Sunday, March 2, 2014

Literacy Spanning the U.S. - New Mexico, Philadelphia, Rochester

Literacy:  Spanning the U.S.
Literacy funding a good investment
Albuquerque Journal : 2.17.2014 by Kenneth Morgan / Special-needs Teacher

The consequences of poor reading education are disastrous to the economy of New Mexico.

From vast amounts of research, we know how to fix reading instruction. It costs taxpayers much more money to not fix reading instruction than to do so.

The United States now has the highest level of illiteracy among developed countries. And New Mexico is at the bottom of the literacy scales in the U.S.

People in the U.S. who are illiterate represent 75 percent of the unemployed, 75 percent of people on welfare, 80 percent of juvenile offenders, 60 percent of adolescents who receive treatment for substance abuse and 70 percent of prison inmates.

“Statistically, more American children suffer long-term life-harm from the process of learning to read than from parental abuse, accidents and all other childhood diseases and disorders combined. In purely economic terms, reading related difficulties cost our nation more than the war on terrorism, crime and drugs combined,” according to the National Institute for Family Literacy.

It is projected by the Georgetown University Center on Education and the Workforce that, by 2020, New Mexico will have 335,000 new job openings but only 152,000 workers with the job skills and education required to fill them. Good jobs will not come to New Mexico until we educate our citizens.

We know how to get our literacy rates in New Mexico up into the high 90s. It will not be cheap. But in the end, it will save us a lot of money, and our state will prosper.

We estimate that the initiatives listed below will cost a few million dollars a year, at least for the first few years. We also estimate that these reforms will almost completely eradicate illiteracy in our state.  READ MORE !

Mary Ellen Lyon, Ontario-Yates Literacy Volunteers
Rochester Homepage: 2.18.2014 by Kevin Doran [Video]

A student wanted to give his teacher a Golden Apple Award because he had just learned how to read- and he is 43 years old.

Every Tuesday, BJ O'Grady and Mary Ellen Lyon meet in a quiet corner of the Bloomfield Public Library. Mary Ellen is a tutor with the Ontario-Yates Literacy Volunteers. After all these years, BJ is finally learning how to read and write. His family says he is a new man.

"He feels whole. He feels like a whole person," his wife Kathryn said.

Imagine always holding a secret. It is estimated that seven percent of the population cannot read. BJ missed a lot.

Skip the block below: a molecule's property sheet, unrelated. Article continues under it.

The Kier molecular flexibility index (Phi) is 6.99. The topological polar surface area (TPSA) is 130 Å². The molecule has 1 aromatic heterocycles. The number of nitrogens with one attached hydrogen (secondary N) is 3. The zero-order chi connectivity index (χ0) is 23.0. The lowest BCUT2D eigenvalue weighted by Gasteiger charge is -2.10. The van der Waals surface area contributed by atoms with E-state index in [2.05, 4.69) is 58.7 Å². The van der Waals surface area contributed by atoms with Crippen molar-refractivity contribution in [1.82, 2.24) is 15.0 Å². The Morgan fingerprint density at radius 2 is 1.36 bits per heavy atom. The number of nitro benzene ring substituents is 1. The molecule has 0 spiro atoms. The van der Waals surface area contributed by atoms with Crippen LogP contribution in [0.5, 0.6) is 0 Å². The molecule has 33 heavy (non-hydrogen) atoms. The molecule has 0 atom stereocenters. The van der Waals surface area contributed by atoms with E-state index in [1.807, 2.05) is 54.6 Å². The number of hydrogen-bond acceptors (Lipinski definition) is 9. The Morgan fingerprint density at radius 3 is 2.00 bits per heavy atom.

"I never got to write any love letters to my wife or growing up and being a kid; you know, science and stuff always was hard. You don't read, you can't pick up a book to read it. You know, it's very hard," he said.

BJ wrote in and nominated Mary Ellen- a way to say thank you for changing a life.  READ MORE !

Rochester's changing face of literacy
Rochester Democrat & Chronicle: 2.18.2014 by Tina MacIntyre-Yee

For decades, Douglass Smith made it work.

After dropping out of high school during his junior year to support children he'd had at an early age, Smith, now 53, took jobs that didn't require much of an education.

Now, two years clean and sober, Smith is hitting the books — and getting help from Literacy Volunteers of Rochester. This is the group's 50th year providing classes for adults, like Smith, who are trying to restart their stalled educations.

"Sometimes I feel inadequate or insecure about not having an education, so I know the only way I'm going to get past it" is to wholeheartedly pursue his GED, said Smith, who works for Dennis Fico Homes rehabbing homes and doing landscaping.

"I isolated myself from the opportunities to be much more because of the fear of the unknown, the fear of failing, the fear of facing me and knowing that I can be much more than I've allowed myself to be."

In November, Smith was placed in a small class for reading and basic math at Literacy Volunteers. The class helps students raise their test scores so they are at a level that qualifies them for a preparatory class for the high school equivalency test.

"It's never too late to accomplish goals," said Smith, who also plans on going to college after he gets his high school equivalency.  READ MORE !

New Literacy Centers In Philadelphia Combine Online And Face-To-Face Learning
philadelphia.cbslocal: 2.21.2014 by Cherri Gregg

The Mayor’s Commission on Literacy is celebrating a huge milestone: the opening of three adult education centers in Philadelphia.

The centers are the first of their kind in the nation.

The new “MyPlace” campuses will allow adult learners a chance at free, interactive education and career services via the Cloud.

“We’re estimating almost one in two people are functioning below basic levels,” said Judith Renyi, executive director of the Mayor’s Commission on Literacy, yesterday.   She says the new centers change the game on literacy, allowing an unlimited number of low-literacy adults to come out of the shadows and take assessment tests so they can get their GED or gain secondary-level skills online from home, beginning in March, or in person at MyPlace.  READ MORE !

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